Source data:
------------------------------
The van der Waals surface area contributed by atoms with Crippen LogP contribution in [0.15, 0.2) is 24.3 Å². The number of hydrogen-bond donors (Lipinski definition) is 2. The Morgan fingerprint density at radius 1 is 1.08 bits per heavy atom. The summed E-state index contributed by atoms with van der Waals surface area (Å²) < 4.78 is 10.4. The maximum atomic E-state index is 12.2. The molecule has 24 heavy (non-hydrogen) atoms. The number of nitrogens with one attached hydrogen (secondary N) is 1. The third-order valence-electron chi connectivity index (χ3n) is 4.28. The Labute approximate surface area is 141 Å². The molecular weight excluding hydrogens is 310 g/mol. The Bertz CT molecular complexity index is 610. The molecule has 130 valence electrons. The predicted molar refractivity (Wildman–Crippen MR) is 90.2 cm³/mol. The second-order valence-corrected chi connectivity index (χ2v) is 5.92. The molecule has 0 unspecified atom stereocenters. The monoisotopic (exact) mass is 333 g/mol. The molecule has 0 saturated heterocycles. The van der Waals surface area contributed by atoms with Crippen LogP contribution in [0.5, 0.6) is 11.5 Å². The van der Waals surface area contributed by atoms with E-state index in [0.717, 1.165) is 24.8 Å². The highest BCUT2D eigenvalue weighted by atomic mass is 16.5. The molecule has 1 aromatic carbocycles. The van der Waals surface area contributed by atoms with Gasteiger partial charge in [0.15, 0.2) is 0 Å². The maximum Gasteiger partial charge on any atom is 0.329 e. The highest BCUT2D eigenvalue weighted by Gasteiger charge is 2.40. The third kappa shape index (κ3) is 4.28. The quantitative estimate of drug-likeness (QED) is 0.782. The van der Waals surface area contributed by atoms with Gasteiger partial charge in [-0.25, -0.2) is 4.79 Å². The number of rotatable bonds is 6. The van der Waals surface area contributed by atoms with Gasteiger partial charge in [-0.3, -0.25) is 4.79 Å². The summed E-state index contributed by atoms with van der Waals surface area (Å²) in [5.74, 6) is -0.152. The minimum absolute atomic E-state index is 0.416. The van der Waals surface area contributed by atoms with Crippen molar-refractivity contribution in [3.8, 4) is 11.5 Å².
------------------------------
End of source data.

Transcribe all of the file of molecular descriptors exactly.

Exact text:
The van der Waals surface area contributed by atoms with Crippen LogP contribution in [0.15, 0.2) is 24.3 Å². The number of hydrogen-bond donors (Lipinski definition) is 2. The Morgan fingerprint density at radius 1 is 1.08 bits per heavy atom. The summed E-state index contributed by atoms with van der Waals surface area (Å²) < 4.78 is 10.4. The maximum atomic E-state index is 12.2. The molecule has 24 heavy (non-hydrogen) atoms. The number of nitrogens with one attached hydrogen (secondary N) is 1. The third-order valence-electron chi connectivity index (χ3n) is 4.28. The Labute approximate surface area is 141 Å². The molecular weight excluding hydrogens is 310 g/mol. The Bertz CT molecular complexity index is 610. The molecule has 130 valence electrons. The predicted molar refractivity (Wildman–Crippen MR) is 90.2 cm³/mol. The second-order valence-corrected chi connectivity index (χ2v) is 5.92. The molecule has 0 unspecified atom stereocenters. The monoisotopic (exact) mass is 333 g/mol. The molecule has 0 saturated heterocycles. The van der Waals surface area contributed by atoms with Crippen LogP contribution in [0.5, 0.6) is 11.5 Å². The van der Waals surface area contributed by atoms with E-state index in [0.717, 1.165) is 24.8 Å². The highest BCUT2D eigenvalue weighted by atomic mass is 16.5. The molecule has 1 aromatic carbocycles. The van der Waals surface area contributed by atoms with Gasteiger partial charge in [0.15, 0.2) is 0 Å². The maximum Gasteiger partial charge on any atom is 0.329 e. The highest BCUT2D eigenvalue weighted by Gasteiger charge is 2.40. The third kappa shape index (κ3) is 4.28. The quantitative estimate of drug-likeness (QED) is 0.782. The van der Waals surface area contributed by atoms with Gasteiger partial charge in [-0.25, -0.2) is 4.79 Å². The number of rotatable bonds is 6. The van der Waals surface area contributed by atoms with Gasteiger partial charge in [-0.3, -0.25) is 4.79 Å². The summed E-state index contributed by atoms with van der Waals surface area (Å²) in [5.74, 6) is -0.152. The minimum absolute atomic E-state index is 0.416. The van der Waals surface area contributed by atoms with Crippen molar-refractivity contribution in [3.8, 4) is 11.5 Å².